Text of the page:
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GOP Voters Are Rallying Behind Trump As If He Were Any Other Candidate

Donald Trump has been anything but a conventional Republican presidential candidate. He has, to take just one example, lashed out against the three previous GOP nominees, Mitt Romney, John McCain and George W. Bush. And the three most recent Republican standard-bearers, especially Romney, have attacked Trump. All the craziness made it seem for a while as if the Republican Party might come apart at the seams, and that might still happen. But nearly a month after Trump vanquished Ted Cruz and John Kasich from the primary race, Republican voters are rallying behind Trump as if he were any other nominee.

In the last four live interview polls that broke down results by partisanship,1 Trump averaged 85 percent support against Hillary Clinton among respondents who identified as Republicans. Clinton won just 7 percent among GOP respondents.2 Trump’s share of the Republican vote at this point in the campaign is right in line with past nominees. Here’s an average of three live interview polls3 conducted right after each Republican nominee since 1980 wrapped up his primary by eliminating his last serious foe:4

GOP SUPPORT FOR … 1980 1988 1996 2000 2008 2012 2016
Republican nominee 74% 81% 79% 83% 84% 87% 85%
Democratic nominee 14 13 18 7 10 6 7
GOP voter support in the month after the party’s nomination wrapped up

These numbers do not include third-party candidates.

Source: Roper Center

Perhaps it shouldn’t be surprising that Republicans fell in line once Trump clinched the nomination. As the country has grown more polarized, voters have been less willing to cross party lines in presidential elections. You can see that growing polarization above: Before 2000, no Republican nominee had more than 81 percent of the Republican vote immediately after wrapping up their primary; since 2000, every Republican nominee exceeded that mark.

Polarization notwithstanding, it’s at least a little amazing how quickly and easily Trump — who has bucked party orthodoxy on a range of issues — consolidated the GOP vote. The fact that Republican voters are treating him as any other nominee may give him a floor on his support, ensuring he doesn’t get blown out by Clinton. Even if Clinton wins most voters in the center of the political spectrum, it’ll be difficult for her to run up the score if Trump is pulling a similar percentage of Republicans as past nominees did. The last time either party’s nominee won the general election by double digits (1984), he pulled a quarter of the opposing party’s voters.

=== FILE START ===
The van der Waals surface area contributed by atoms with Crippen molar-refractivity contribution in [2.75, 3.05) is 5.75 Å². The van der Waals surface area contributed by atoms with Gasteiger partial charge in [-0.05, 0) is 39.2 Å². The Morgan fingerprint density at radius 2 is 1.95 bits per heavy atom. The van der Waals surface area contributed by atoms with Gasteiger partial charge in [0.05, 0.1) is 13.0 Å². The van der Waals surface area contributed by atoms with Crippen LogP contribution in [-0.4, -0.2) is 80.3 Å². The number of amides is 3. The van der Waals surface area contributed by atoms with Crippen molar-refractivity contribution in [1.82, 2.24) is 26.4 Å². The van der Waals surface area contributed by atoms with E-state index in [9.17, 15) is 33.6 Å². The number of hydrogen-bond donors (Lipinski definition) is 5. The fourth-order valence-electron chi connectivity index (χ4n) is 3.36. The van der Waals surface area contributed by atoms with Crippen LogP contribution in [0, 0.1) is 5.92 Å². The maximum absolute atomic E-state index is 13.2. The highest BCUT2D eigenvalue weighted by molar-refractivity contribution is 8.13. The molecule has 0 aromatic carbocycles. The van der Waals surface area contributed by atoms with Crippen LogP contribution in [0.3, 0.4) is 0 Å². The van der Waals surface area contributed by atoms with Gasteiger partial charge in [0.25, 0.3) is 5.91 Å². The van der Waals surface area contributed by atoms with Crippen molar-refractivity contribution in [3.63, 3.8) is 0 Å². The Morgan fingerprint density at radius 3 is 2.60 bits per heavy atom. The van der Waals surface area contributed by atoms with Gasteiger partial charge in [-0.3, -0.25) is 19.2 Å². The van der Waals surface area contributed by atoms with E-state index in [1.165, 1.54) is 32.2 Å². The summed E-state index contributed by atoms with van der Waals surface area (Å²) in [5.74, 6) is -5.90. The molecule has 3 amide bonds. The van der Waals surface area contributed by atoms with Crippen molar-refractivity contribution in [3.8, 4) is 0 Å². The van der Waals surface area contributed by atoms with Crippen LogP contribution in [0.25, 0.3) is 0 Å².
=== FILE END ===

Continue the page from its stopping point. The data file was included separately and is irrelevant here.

Of course, securing your base is a necessary but not sufficient condition to win elections. President Obama led pretty much wire-to-wire in the 2012 presidential race and ended up beating Romney by 4 percentage points, despite Romney, at this point in that campaign, taking in more of the Republican vote than any nominee since 1980. Obama was able to win four years ago by holding onto 92 percent of Democratic voters. That is, polarization works both ways, keeping Democrats voting for the Democratic nominee and Republicans voting for the Republican nominee.

In national polls right now, Trump is benefiting from Clinton’s inability to hold her own base. Clinton is struggling tremendously with Democratic-leaning independents, who tend to be Bernie Sanders supporters. That has allowed Trump to close the gap with Clinton in the polls, though he still trails in most surveys.

If Trump continues to win most Republicans and Sanders supporters continue to hold out even after Clinton clinches the nomination, Trump has a real shot of winning in November. Otherwise, it will be a tough road for him. But, for now at least, we can put to bed the notion of a strong #NeverTrump movement among Republican voters.

Dhrumil Mehta contributed research.

Footnotes

  1. ABC News/Washington Post, CBS News/New York Times, Fox News and NBC News/Wall Street Journal.

  2. Before Trump won Indiana and Cruz and Kasich dropped out, Clinton wasn’t grabbing a lot of Republicans, but she was able to get between 10 percent and 15 percent regularly.

  3. In a couple cases only two polls were available.

  4. Some notes on the table: The cutoff dates I used are May 26 in 1980, March 29 in 1988, March 14 in 1996, March 9 in 2000, March 4 in 2008 and April 10 in 2012. I’m including only Republican primaries without an incumbent president running. And in 1980 and 1996, major third-party (or independent) candidates ran, but — to be consistent — the numbers in the table are taken from questions that asked only about the Democratic and Republican nominees. Adding in third-party candidates, however, wouldn’t alter this analysis.

Harry Enten is a senior political writer and analyst for FiveThirtyEight.

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